At one point, Will confesses to Finn how he planted the pot in Finn’s locker to get him to join Glee and Finn thinks that’s cool. He might have reacted that way, but it really didn’t seem worth mentioning after all this time.

One high point was Burt Hummel‘s dance to “All the Single Ladies” which he offered to Kurt as a graduation present.

Blaine, who really should return to the prep school where he’ll learn more, brought up the topic of breaking up with Kurt. After all long distance relationships are hard. Yeah, but Blaine, you’ve got all summer with Kurt so why mention this now? That’s what irks me about Glee, it’s far fetched when it doesn’t have to be.

Santana toyed with the idea of going on to New York and it seems she is NY bound. Her mom, played by Gloria Estefan, first wanted Santana to go to college as she hadn’t and the mom had been scrimping for years for the tuition. Their discussion was very rational and non-dramatic compared with real daughter-mother discussions of this sort. Santana’s gotten too mean and caustic for me to really care about her. She’s one dimensional and it’s hard to see what Brittany supposedly finds to love. I think this character, like many on Glee, is just a lump of clay that writers shape as they like without thought of consistency.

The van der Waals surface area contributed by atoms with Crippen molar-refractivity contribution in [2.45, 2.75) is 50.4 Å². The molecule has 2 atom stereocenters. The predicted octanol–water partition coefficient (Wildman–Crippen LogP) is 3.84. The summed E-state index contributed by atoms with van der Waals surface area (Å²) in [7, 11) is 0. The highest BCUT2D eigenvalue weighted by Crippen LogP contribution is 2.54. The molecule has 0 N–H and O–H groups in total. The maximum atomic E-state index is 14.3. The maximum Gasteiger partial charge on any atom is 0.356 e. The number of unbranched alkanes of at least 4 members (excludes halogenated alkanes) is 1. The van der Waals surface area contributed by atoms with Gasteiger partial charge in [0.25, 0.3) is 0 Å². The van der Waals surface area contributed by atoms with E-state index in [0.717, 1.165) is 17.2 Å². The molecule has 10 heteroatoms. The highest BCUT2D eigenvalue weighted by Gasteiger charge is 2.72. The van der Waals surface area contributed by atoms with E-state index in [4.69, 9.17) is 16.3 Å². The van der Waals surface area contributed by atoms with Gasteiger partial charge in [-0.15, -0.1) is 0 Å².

It was odd that during graduation, this little club that is a bleep on the school’s radar was so prominent in the graduation ceremony. McKinley seems to have students graduate in random order, neither alphabetical or reverse alphabetical order. This episode and the previous one about nationals points out one strange omission of Glee. In this era of hover parents, these characters’ parents, except for Burt, have been implausibly absent. I think the writers have missed out on good stories by neglecting Quinn’s parents after the first season and Rachel’s till this season. Seasons two and three could have been richer by bringing in more conflicts with parents. That’s a big part of teenage years and fits with our times.

I do hope Kurt doesn’t just mope around Lima for the next year. He can and should get into college. I’d expect him to have the brains to find another interest that he can cultivate.